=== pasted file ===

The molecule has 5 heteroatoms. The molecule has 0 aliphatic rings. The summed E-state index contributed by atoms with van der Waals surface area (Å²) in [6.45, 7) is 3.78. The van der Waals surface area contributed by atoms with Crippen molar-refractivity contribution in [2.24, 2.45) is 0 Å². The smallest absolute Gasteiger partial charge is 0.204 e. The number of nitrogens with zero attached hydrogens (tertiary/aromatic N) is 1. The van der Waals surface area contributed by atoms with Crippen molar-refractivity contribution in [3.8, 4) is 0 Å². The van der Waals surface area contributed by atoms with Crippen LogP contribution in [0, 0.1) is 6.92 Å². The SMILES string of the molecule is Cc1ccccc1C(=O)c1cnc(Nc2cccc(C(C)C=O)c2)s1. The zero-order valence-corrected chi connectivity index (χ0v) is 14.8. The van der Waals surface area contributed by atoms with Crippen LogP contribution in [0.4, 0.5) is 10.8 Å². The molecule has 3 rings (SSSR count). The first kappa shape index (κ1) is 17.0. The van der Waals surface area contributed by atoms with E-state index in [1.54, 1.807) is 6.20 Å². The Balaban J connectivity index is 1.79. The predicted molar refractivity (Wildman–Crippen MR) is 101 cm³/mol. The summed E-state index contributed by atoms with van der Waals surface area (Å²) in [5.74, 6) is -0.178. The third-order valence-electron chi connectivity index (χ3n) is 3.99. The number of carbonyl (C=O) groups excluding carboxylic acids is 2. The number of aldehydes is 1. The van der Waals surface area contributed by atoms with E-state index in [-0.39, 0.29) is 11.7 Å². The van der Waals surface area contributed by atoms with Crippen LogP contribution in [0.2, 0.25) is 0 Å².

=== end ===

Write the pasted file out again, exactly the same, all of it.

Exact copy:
The molecule has 5 heteroatoms. The molecule has 0 aliphatic rings. The summed E-state index contributed by atoms with van der Waals surface area (Å²) in [6.45, 7) is 3.78. The van der Waals surface area contributed by atoms with Crippen molar-refractivity contribution in [2.24, 2.45) is 0 Å². The smallest absolute Gasteiger partial charge is 0.204 e. The number of nitrogens with zero attached hydrogens (tertiary/aromatic N) is 1. The van der Waals surface area contributed by atoms with Crippen molar-refractivity contribution in [3.8, 4) is 0 Å². The van der Waals surface area contributed by atoms with Crippen LogP contribution in [0, 0.1) is 6.92 Å². The SMILES string of the molecule is Cc1ccccc1C(=O)c1cnc(Nc2cccc(C(C)C=O)c2)s1. The zero-order valence-corrected chi connectivity index (χ0v) is 14.8. The van der Waals surface area contributed by atoms with Crippen LogP contribution in [0.4, 0.5) is 10.8 Å². The molecule has 3 rings (SSSR count). The first kappa shape index (κ1) is 17.0. The van der Waals surface area contributed by atoms with E-state index in [1.54, 1.807) is 6.20 Å². The Balaban J connectivity index is 1.79. The predicted molar refractivity (Wildman–Crippen MR) is 101 cm³/mol. The summed E-state index contributed by atoms with van der Waals surface area (Å²) in [5.74, 6) is -0.178. The third-order valence-electron chi connectivity index (χ3n) is 3.99. The number of carbonyl (C=O) groups excluding carboxylic acids is 2. The number of aldehydes is 1. The van der Waals surface area contributed by atoms with E-state index in [-0.39, 0.29) is 11.7 Å². The van der Waals surface area contributed by atoms with Crippen LogP contribution in [0.2, 0.25) is 0 Å².